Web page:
We knew this was coming. That is, if “we” have been paying attention or not in a state of denial.
Former President Donald Trump and presidential hopeful Ron DeSantis are widely seen within the Republican Party as potential rivals for the 2024 presidential nomination. Obvious public contrasts exist, yet both men have kept their powder dry, but behind-the-scenes tensions have reportedly already erupted.
Trump has all but announced his candidacy while DeSantis remains noncommittal — publicly, at least.
As I suggested in a June Article titled, Trump Plays Nice About Potential 2024 Showdown With DeSantis, but How Long Will the Geniality Last?, “Let’s just hope those wheels don’t fall off before it’s over.” While we’re far from the race officially beginning, no wheels have fallen off, yet, but they’re already wobbling.
While there have been hints along the way, according to sources familiar with both camps, “stuff” just got real. And by “real,” I mean in Trump’s mind, his former “great friend” and “tough, brilliant cookie” is now an unappreciative, “ungrateful” self-serving politician, about whom Trump reportedly grouses: “I made him.”
As reported by The Washington Post, Trump has yet to endorse DeSantis as he seeks a second term and is unlikely to campaign for him, according to Trump advisors with knowledge of the former president’s intentions. The two men once spoke regularly, a close Trump adviser said, but, “those days are gone.” The two haven’t talked since early in the summer, said people familiar with the situation, and DeSantis has not asked Trump to campaign for him, undoubtedly taken as a slight by Trump.
DeSantis, who’s favored to win re-election over Republican-turned-Democrat challenger Charlie Christ, is also trying to build support on the national stage, appealing to Trump supporters and headlining rallies in swing states for other Republicans on the ballot this fall, as he subtly distances himself from Trump, while not explicitly criticizing the former president — currently a bad political move for a Republican politician.
Don Tapia, the U.S. ambassador to Jamaica during the Trump administration and now a DeSantis donor, told WaPo that during a recent gathering with “a few dozen donors,” “everyone asked him about 2024.” But “right now, the Republican base is Donald’s base,” he added.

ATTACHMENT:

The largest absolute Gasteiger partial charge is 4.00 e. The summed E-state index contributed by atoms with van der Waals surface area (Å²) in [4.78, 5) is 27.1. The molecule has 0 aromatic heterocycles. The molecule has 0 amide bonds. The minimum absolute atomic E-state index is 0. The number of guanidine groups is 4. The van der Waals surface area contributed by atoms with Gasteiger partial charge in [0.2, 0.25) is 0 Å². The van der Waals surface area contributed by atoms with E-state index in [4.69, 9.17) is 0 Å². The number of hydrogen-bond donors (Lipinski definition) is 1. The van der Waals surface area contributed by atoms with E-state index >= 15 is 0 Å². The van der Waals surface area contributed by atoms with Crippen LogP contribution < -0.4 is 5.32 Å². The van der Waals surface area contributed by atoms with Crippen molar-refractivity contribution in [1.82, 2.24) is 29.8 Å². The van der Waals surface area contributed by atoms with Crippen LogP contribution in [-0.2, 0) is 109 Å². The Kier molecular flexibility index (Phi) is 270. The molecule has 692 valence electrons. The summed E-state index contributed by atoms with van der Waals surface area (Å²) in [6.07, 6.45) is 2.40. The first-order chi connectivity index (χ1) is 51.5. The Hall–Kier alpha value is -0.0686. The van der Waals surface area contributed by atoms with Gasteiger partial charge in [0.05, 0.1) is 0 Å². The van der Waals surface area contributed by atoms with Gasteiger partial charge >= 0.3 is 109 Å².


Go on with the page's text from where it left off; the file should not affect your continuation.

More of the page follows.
Here’s more from WaPo:
In recently flying migrants from Texas to a liberal enclave, Martha’s Vineyard, DeSantis took a polarizing step that Trump considered as president but eventually scuttled. It drew attention and outrage from Democrats and human rights advocates and delighted the conservative base on an issue core to Trump’s political identity: immigration.
The former president tracks DeSantis’s public appearances and polling numbers, according to his advisers who, like others interviewed for this story, spoke on the condition of anonymity to share private conversations. He has also soured on DeSantis, repeatedly criticizing him and telling advisers: “I made him.”
“He’s ungrateful,” Trump has said, according to two people close to him. “I knew him from watching Fox, and he’d done a good job about me and other things. He’s an Ivy League baseball player,” Trump has said, explaining his 2018 endorsement according to a person who has visited his Mar-a-Lago Club and heard him talk about DeSantis. “I don’t understand what happened here. I don’t understand why he doesn’t appreciate me more.”
I wasn’t there — and neither has anyone who’s inclined to shred this piece for any number of reasons, most likely because it’s in part sourced from The Washington Post and several unidentified sources reportedly close to Trump — but this sounds like quintessential Donald Trump. The egocentricity, most of all, from claiming “I made him” in reference to the popular Florida governor, who has not only become one of the most high-profile Republican leaders in America and has not only vigorously opposed the Biden administration and all things “woke,” but has also followed up his attacks against the left with concrete actions, much to the delight of conservatives across America.
It’s also interesting that Trump reportedly gauged DeSantis’s “good job” as doing a good job “about me.”
Trump recently polled a room of visitors at his Bedminster golf club about what they thought of DeSantis, according to a person present for the gathering. I bet you could’ve heard a pin drop, if not a few gulps, with visitors thinking it would in be insane to praise DeSantis in front of The Donald.
So there it is — for now. Is every word of every quote true? Again, dunno, I wasn’t there.
That said, what I do know is a revolving-door reality existed in Trump’s White House. Administration officials who were initially described by Trump as among the smartest and most accomplished people on the planet, often later resigned or were fired, followed by any number of ad hominem attacks. Among them were Secretary of Defense Jim “Mad Dog” Mattis, Chief of Staff John Kelly, Attorney General Jeff Sessions, Attorney General Bill Barr, Secretary of State Rex Tillerson, National Security Aide and Deputy Assistant to Trump Sebastian Gorka, Senior Advisor Steve Bannon, White House Communications Director Anthony Scaramucci, National Security Advisor H.R. McMaster, and the State Department’s entire Senior Staff.
The point of the above? Play “stupid games” with Donald Trump; win stupid prizes.
Much is yet to be seen as the Republican 2024 run for the White House begins in earnest, the day after the November 2022 midterm elections. As is always the case with politics, particularly with the presidential election more than two years away, there will certainly be twists and turns, some of which will be unsurprising; others that will blow the doors off the popcorn maker.
Given the two heavyweights likely to duke it out, the price of admission will be worth every penny.